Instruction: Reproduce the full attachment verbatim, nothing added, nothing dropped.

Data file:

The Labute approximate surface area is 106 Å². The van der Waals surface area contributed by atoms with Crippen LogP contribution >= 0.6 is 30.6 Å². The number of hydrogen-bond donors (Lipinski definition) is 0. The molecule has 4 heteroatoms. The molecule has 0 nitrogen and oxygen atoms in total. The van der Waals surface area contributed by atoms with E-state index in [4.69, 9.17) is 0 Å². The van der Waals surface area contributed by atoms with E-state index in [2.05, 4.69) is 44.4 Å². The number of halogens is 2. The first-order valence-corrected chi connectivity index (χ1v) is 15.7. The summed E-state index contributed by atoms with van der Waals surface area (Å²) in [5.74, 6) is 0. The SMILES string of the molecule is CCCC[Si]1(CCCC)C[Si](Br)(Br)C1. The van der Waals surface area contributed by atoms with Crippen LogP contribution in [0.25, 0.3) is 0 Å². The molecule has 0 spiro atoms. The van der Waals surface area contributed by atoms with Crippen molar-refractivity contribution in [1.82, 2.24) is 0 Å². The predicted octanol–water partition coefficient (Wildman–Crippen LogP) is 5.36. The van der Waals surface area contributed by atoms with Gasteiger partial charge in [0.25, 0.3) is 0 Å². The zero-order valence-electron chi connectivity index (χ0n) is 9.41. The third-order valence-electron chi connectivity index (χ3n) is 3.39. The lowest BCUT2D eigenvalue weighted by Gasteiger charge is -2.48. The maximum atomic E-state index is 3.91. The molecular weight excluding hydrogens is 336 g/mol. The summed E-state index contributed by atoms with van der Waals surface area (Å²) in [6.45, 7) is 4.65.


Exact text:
The Labute approximate surface area is 106 Å². The van der Waals surface area contributed by atoms with Crippen LogP contribution >= 0.6 is 30.6 Å². The number of hydrogen-bond donors (Lipinski definition) is 0. The molecule has 4 heteroatoms. The molecule has 0 nitrogen and oxygen atoms in total. The van der Waals surface area contributed by atoms with E-state index in [4.69, 9.17) is 0 Å². The van der Waals surface area contributed by atoms with E-state index in [2.05, 4.69) is 44.4 Å². The number of halogens is 2. The first-order valence-corrected chi connectivity index (χ1v) is 15.7. The summed E-state index contributed by atoms with van der Waals surface area (Å²) in [5.74, 6) is 0. The SMILES string of the molecule is CCCC[Si]1(CCCC)C[Si](Br)(Br)C1. The van der Waals surface area contributed by atoms with Crippen LogP contribution in [0.25, 0.3) is 0 Å². The molecule has 0 spiro atoms. The van der Waals surface area contributed by atoms with Crippen molar-refractivity contribution in [1.82, 2.24) is 0 Å². The predicted octanol–water partition coefficient (Wildman–Crippen LogP) is 5.36. The van der Waals surface area contributed by atoms with Gasteiger partial charge in [0.25, 0.3) is 0 Å². The zero-order valence-electron chi connectivity index (χ0n) is 9.41. The third-order valence-electron chi connectivity index (χ3n) is 3.39. The lowest BCUT2D eigenvalue weighted by Gasteiger charge is -2.48. The maximum atomic E-state index is 3.91. The molecular weight excluding hydrogens is 336 g/mol. The summed E-state index contributed by atoms with van der Waals surface area (Å²) in [6.45, 7) is 4.65.